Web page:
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The Select Committee on Energy Independence and Global Warming addressed our nation's energy, economic and national security challenges during the 110th and 111th Congresses.

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Global Warming Pollution Increases 3 Percent

Seth Borenstein of the Associated Press reports on recent, "scary" new figures on the world output of carbon dioxide - the main cause of global warming.

  • Carbon dioxide output jumped 3% from 2006 - 2007, exceeding the most dire predictions and models of the Intergovernmental Panel on Climate Change.
  • The trends suggest we are on track for the highest predicted rises in temperature and sea level.
  • The pollution leader was China, followed by the United States.
  • Emissions in the US rose nearly 2 percent in 2007 after declining in the previous year.
  • Gregg Marland, a senior staff scientist at the US Department of Energy: "If we're going to do something (about reducing emissions), it's got to be different than what we're doing"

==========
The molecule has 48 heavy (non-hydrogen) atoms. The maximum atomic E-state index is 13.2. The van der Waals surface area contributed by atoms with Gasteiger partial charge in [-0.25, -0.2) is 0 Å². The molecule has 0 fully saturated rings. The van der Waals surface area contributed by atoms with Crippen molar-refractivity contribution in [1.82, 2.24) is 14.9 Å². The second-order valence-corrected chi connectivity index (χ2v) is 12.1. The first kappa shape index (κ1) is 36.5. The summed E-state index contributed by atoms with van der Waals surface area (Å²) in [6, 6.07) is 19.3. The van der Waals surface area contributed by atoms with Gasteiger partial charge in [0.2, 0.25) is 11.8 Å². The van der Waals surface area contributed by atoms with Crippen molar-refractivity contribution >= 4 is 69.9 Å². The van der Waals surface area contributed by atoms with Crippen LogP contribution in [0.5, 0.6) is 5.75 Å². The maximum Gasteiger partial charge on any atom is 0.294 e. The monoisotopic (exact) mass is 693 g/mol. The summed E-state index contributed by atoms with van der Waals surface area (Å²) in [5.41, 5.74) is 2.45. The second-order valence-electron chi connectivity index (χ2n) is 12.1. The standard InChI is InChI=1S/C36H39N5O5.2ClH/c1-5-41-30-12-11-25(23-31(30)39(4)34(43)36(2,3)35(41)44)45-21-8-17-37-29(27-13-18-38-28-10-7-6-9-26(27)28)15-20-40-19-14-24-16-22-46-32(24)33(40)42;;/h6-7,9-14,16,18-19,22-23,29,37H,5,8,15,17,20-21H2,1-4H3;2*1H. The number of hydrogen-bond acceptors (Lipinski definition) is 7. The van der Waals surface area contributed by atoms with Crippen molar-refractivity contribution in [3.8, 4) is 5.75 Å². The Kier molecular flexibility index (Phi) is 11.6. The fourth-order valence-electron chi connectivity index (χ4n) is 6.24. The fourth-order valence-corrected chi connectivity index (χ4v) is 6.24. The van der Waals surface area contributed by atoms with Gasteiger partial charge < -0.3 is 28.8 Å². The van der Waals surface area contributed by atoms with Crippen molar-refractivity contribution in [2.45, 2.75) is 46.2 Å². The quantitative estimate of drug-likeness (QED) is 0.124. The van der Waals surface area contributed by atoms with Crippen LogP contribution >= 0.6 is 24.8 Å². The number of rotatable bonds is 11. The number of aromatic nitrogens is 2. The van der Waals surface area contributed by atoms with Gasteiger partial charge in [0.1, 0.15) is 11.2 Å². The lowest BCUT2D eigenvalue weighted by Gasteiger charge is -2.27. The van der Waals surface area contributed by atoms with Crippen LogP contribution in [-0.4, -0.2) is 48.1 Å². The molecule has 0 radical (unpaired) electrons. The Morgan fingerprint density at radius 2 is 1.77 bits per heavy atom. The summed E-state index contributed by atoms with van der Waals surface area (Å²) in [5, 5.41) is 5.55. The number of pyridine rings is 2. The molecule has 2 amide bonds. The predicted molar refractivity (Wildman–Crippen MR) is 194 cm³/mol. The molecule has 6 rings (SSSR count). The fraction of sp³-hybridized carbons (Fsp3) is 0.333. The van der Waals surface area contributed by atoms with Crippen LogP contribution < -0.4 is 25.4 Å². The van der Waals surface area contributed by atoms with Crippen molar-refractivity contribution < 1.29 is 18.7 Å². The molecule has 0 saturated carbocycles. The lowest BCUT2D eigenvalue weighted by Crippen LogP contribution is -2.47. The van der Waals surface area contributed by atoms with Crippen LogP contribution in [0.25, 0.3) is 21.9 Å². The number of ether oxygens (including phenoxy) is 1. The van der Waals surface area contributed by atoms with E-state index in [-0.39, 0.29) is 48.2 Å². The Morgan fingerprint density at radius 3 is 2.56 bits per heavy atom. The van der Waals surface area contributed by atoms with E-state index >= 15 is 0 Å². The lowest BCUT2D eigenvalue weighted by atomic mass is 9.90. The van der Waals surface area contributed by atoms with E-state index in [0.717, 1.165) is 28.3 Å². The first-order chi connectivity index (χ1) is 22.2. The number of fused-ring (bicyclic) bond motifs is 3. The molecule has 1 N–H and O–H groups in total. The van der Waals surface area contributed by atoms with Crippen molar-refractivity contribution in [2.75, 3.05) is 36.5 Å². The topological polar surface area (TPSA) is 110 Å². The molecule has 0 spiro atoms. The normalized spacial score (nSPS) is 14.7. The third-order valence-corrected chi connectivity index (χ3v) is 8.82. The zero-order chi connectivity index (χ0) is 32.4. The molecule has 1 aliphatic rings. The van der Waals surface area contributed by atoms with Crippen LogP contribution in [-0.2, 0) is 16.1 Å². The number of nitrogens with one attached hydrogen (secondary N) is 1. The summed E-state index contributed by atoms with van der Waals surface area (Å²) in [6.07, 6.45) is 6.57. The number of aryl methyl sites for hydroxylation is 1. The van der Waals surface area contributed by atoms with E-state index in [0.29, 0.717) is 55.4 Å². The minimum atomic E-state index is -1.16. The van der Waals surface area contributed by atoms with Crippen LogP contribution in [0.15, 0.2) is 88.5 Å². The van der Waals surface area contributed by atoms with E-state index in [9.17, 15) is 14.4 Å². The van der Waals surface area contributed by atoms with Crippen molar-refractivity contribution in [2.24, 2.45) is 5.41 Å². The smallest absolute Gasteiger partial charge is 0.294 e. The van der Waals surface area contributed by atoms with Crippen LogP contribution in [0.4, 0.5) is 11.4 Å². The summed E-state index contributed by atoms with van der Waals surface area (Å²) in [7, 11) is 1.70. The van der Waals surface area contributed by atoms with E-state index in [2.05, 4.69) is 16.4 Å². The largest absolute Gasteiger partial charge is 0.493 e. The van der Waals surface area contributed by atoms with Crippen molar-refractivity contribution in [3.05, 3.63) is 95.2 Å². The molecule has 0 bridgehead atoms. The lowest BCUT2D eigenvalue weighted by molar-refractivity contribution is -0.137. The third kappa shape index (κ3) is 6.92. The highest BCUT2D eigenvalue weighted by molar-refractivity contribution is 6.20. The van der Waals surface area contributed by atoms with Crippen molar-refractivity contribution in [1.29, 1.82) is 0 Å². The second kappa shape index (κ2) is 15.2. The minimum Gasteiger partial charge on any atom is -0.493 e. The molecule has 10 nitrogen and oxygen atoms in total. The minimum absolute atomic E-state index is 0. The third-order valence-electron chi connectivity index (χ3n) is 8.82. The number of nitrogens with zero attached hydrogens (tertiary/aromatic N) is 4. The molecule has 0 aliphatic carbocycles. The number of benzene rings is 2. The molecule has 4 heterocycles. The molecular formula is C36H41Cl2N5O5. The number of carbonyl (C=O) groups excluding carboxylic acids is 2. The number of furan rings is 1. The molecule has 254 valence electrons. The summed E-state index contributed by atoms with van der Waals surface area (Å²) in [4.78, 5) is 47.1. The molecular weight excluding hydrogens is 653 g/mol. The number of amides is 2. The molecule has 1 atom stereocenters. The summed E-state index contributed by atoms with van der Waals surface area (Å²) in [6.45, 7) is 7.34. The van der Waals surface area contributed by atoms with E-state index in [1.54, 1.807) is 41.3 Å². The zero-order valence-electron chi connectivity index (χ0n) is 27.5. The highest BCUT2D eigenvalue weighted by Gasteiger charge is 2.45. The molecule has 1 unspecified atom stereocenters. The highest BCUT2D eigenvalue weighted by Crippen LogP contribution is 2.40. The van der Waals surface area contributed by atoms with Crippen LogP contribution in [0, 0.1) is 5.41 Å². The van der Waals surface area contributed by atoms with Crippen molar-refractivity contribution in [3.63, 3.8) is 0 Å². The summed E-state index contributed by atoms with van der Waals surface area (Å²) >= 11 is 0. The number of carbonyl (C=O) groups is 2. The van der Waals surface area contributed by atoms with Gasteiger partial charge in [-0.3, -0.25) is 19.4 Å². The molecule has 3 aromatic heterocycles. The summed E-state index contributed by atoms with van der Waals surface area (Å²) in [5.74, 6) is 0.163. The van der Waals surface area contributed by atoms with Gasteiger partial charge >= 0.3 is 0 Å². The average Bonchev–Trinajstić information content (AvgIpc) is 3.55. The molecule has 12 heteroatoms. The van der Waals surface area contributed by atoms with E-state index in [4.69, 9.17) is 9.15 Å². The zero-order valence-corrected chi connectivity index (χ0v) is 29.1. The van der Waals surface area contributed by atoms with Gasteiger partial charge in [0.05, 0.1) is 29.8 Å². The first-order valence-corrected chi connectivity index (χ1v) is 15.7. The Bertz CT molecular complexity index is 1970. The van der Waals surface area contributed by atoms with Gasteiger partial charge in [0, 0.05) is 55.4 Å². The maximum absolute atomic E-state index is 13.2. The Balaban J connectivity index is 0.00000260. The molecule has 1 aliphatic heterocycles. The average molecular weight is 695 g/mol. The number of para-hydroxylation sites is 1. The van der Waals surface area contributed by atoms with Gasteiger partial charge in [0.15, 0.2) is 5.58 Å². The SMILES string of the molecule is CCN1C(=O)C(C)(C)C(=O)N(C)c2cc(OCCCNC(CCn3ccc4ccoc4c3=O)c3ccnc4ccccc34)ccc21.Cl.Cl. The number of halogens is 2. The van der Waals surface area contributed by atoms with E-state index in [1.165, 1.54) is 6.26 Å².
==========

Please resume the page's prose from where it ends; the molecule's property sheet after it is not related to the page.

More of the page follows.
• Corinne Le Quere, professor of environmental sciences at the University of East Anglia and the British Antarctic Survey: "It's scary."

Global Warming Pollution Increases 3 Percent
By Seth Borenstein
The Associated Press

The world pumped up its pollution of the chief man-made global warming gas last year, setting a course that could push beyond leading scientists' projected worst-case scenario, international researchers said Thursday.
The new numbers, called "scary" by some, were a surprise because scientists thought an economic downturn would slow energy use. Instead, carbon dioxide output jumped 3 percent from 2006 to 2007.

That's an amount that exceeds the most dire outlook for emissions from burning coal and oil and related activities as projected by a Nobel Prize-winning group of international scientists in 2007.

Meanwhile, forests and oceans, which suck up carbon dioxide, are doing so at lower rates than in the 20th century, scientists said. If those trends continue, it puts the world on track for the highest predicted rises in temperature and sea level.

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